Scientists identify protective role for antibodies in Ebola vaccine study
Researchers at the National Institutes of Health (NIH) and Oregon Health & Science University (OHSU) have found that an experimental vaccine elicits antibodies that can protect nonhuman primates from Ebola virus infection.
Ebola virus causes severe hemorrhagic fever in humans and nonhuman primates, meaning that infection may lead to shock, bleeding and multi-organ failure. According to the World Health Organization, Ebola hemorrhagic fever has a fatality rate of up to 90 percent. There is no licensed treatment or vaccine for Ebola virus infection.
Several research groups have developed experimental vaccine approaches that protect nonhuman primates from Ebola virus and the closely related Marburg virus. These approaches include vaccines based on DNA, recombinant adenovirus, virus-like particles, and human parainfluenza virus 3. But how these vaccine candidates confer protection is an area that is still being explored: Do they activate immune cells to kill the invading virus? Or do they elicit antibodies that block infection?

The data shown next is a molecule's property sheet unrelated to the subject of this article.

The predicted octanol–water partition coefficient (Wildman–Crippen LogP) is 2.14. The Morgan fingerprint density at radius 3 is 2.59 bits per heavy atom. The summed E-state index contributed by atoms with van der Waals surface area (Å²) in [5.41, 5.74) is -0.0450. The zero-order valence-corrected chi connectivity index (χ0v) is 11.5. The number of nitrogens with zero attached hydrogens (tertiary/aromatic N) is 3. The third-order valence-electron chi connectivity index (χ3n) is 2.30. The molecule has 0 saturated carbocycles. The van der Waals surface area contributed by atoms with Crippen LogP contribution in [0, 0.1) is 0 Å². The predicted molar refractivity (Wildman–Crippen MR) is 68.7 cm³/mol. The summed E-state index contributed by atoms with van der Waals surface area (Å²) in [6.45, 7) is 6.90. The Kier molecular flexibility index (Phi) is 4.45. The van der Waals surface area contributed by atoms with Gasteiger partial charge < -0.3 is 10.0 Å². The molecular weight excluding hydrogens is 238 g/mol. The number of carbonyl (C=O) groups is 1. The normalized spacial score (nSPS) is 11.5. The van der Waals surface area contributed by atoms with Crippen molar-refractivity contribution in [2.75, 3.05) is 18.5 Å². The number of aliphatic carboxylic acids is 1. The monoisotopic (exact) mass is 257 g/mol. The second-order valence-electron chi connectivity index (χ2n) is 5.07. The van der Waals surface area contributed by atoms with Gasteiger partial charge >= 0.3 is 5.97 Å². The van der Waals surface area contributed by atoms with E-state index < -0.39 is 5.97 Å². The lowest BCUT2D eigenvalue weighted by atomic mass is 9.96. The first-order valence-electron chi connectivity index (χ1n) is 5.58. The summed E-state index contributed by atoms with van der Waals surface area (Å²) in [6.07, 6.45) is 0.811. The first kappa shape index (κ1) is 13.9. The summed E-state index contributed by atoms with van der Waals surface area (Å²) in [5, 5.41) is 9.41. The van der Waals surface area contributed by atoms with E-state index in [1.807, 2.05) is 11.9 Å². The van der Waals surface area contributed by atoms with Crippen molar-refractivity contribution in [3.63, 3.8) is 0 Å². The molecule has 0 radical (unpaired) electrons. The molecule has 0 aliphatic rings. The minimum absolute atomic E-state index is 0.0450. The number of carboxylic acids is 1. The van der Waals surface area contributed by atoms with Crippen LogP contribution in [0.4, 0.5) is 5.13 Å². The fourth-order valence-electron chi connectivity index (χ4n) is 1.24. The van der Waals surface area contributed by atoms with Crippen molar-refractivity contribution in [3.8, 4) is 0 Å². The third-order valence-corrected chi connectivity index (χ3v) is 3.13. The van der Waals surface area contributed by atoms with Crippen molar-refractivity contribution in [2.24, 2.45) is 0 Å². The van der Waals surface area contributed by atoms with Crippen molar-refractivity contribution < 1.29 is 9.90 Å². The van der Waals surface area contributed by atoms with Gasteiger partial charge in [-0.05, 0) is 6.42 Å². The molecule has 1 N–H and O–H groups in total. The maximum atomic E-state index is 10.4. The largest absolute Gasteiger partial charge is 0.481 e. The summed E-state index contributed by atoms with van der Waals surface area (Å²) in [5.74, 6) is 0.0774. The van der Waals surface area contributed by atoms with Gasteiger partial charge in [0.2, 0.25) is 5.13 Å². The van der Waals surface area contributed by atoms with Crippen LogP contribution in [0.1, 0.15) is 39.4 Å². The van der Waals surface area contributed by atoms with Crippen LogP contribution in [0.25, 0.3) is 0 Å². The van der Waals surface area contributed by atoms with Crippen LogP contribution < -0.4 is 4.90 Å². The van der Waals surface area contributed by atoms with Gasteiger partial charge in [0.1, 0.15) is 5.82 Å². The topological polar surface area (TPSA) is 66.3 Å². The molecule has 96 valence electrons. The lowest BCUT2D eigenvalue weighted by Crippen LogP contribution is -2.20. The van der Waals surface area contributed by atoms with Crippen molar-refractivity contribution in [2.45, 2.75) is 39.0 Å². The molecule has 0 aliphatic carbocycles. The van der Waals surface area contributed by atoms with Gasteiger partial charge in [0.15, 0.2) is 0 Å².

In this study, scientists at NIH's National Institute of Allergy and Infectious Diseases and OHSU's Vaccine & Gene Therapy Institute built on earlier work with an experimental vaccine composed of an attenuated vesicular stomatitis virus carrying a gene that codes for an Ebola virus protein. They observed how cynomolgus macaques responded to a challenge of Ebola virus before and during treatment with the vaccine and in conjunction with depleted levels of immune cells. Their results showed that important immune cells—CD4+ T cells and CD8+ T cells—had a minimal role in providing protection, while antibodies induced by the vaccine appeared to be critical to protecting the animals.
The scientists say this finding will help improve future Ebola virus vaccine development. They plan to focus their studies on what level of antibody production is needed to establish protection from Ebola virus infection in humans.